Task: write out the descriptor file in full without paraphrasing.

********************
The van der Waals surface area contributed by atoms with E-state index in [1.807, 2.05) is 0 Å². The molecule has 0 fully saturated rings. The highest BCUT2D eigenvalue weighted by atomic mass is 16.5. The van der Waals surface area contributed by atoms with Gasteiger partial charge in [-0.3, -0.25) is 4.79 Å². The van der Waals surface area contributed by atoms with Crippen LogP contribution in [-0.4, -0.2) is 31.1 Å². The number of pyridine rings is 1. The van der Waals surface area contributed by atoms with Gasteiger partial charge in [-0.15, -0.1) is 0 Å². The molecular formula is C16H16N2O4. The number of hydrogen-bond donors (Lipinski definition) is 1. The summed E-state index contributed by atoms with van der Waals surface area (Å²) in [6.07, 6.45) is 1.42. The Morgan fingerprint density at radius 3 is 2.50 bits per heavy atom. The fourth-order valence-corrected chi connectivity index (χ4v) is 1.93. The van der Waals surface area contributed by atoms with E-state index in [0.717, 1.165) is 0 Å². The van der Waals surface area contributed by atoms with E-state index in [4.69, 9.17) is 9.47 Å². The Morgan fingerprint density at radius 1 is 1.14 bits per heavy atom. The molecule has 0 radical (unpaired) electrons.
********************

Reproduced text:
The van der Waals surface area contributed by atoms with E-state index in [1.807, 2.05) is 0 Å². The molecule has 0 fully saturated rings. The highest BCUT2D eigenvalue weighted by atomic mass is 16.5. The van der Waals surface area contributed by atoms with Gasteiger partial charge in [-0.3, -0.25) is 4.79 Å². The van der Waals surface area contributed by atoms with Crippen LogP contribution in [-0.4, -0.2) is 31.1 Å². The number of pyridine rings is 1. The van der Waals surface area contributed by atoms with Gasteiger partial charge in [-0.15, -0.1) is 0 Å². The molecular formula is C16H16N2O4. The number of hydrogen-bond donors (Lipinski definition) is 1. The summed E-state index contributed by atoms with van der Waals surface area (Å²) in [6.07, 6.45) is 1.42. The Morgan fingerprint density at radius 3 is 2.50 bits per heavy atom. The fourth-order valence-corrected chi connectivity index (χ4v) is 1.93. The van der Waals surface area contributed by atoms with E-state index in [0.717, 1.165) is 0 Å². The van der Waals surface area contributed by atoms with E-state index in [4.69, 9.17) is 9.47 Å². The Morgan fingerprint density at radius 1 is 1.14 bits per heavy atom. The molecule has 0 radical (unpaired) electrons.